Is the Enterprise Ready for its own MySpace?: Page 2

Posted January 25, 2007

Jeff Vance

Jeff Vance

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Sentara Healthcare Takes a Project by Project Approach

When Sentara Healthcare, a regional health care provider in North Carolina and Virginia, started thinking about networking and collaboration, they faced a huge hurdle: their employees were spread out over 80 facilities.

Since many health care employees spend most of their day on the move, with little time at a desk in front of a PC, Sentara knew that a top-down approach would draw little interest. Sure, collaboration could help them share information across their organization, but it had to represent a way of making work easier, not more of a burden for employees.

Sentara started small. One of its most successful implementations of a collaborative platform involved a project where they were shifting from paper to digital records. Each paper document had to go through a series of approvals and checks before it became a purely electronic entity, and the process could be slow and cumbersome. Worse, many of the records were “live” records, meaning that they needed to be available during the approval process.

With the collaborative platform from SiteScape driving this project, employees were able to access a shared space that showed them exactly where a document was and who was looking at it. If someone needs to access a record, they knew exactly where to go.

Will projects like these translate into organization-wide adoption? “Yes, eventually,” said Phillip Lanzafame, Sentara’s director e-business, “but it’s a subtle process.” He pointed to email as a case in point. Everyone uses email to collaborate because it’s something they know.

Moving Past Email

“Email is really good for messaging and sending an attachment or two, but it’s terrible for auditing, durability and security,” Lanzafame said. “There’s no control. There’s no way to pull things back.”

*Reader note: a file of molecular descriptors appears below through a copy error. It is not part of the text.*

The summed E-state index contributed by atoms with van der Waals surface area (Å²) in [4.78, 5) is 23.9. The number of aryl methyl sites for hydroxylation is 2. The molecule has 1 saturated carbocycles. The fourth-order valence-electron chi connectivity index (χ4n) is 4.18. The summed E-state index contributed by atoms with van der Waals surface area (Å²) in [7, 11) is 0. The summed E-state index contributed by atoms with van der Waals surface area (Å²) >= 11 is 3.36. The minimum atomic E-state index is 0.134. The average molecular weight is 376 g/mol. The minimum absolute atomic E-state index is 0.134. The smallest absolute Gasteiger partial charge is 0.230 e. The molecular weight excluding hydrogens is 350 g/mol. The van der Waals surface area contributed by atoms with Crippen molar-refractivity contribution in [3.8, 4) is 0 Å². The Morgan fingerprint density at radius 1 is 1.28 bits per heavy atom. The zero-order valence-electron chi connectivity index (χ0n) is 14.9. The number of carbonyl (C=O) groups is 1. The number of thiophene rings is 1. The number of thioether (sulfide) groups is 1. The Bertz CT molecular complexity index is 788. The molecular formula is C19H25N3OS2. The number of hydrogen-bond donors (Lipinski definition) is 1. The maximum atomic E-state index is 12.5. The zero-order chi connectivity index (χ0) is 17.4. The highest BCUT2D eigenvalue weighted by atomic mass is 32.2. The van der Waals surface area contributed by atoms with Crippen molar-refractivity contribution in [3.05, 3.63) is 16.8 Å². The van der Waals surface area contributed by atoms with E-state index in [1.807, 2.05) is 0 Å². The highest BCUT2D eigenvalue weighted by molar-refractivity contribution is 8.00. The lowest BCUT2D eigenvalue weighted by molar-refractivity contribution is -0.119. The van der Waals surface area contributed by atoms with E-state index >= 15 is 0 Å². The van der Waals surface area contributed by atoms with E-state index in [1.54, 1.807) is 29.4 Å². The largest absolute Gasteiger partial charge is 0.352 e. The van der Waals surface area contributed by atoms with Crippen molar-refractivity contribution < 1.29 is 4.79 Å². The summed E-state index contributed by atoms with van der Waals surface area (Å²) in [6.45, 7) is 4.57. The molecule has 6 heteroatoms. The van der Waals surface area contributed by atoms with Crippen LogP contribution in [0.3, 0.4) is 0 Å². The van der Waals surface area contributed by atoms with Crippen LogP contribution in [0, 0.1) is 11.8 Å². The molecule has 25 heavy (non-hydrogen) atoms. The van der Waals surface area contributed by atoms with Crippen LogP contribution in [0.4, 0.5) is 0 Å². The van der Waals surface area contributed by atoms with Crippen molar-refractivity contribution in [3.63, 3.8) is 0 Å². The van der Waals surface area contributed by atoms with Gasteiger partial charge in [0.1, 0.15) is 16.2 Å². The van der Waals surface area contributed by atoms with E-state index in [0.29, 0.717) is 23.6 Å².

In a health care setting where regulations like HIPPA apply, organizations are required by law to find better and more secure methods of collaboration. Lanzafame uses that to his advantage, flagging workflows being handled via email that shouldn’t.

“When I get an email with sixteen attachments, I tell people that this is not an email task,” he says.

He makes the same case where privacy is concerned. He then points people to the collaborative space and shows them how to post their documents, followed by sending out an email with links. “It save bandwidth and it gives us, as an organization, control over that document,” he said. The employee never has to think about privacy or control because it’s built into the platform. The key to all of this is making the transition as easy as possible, minus the boring training sessions, the top-down mandates, and the long, disruptive implementation and data migration cycles.

“People aren’t clamoring for collaborative spaces,” said Andy Fox, CTO of SiteScape. “What they want is a better method for getting projects done. Giving them a personal networking space is just an on-ramp to collaboration, but from there, you can move to team projects and then to enterprise-wide collaboration.”

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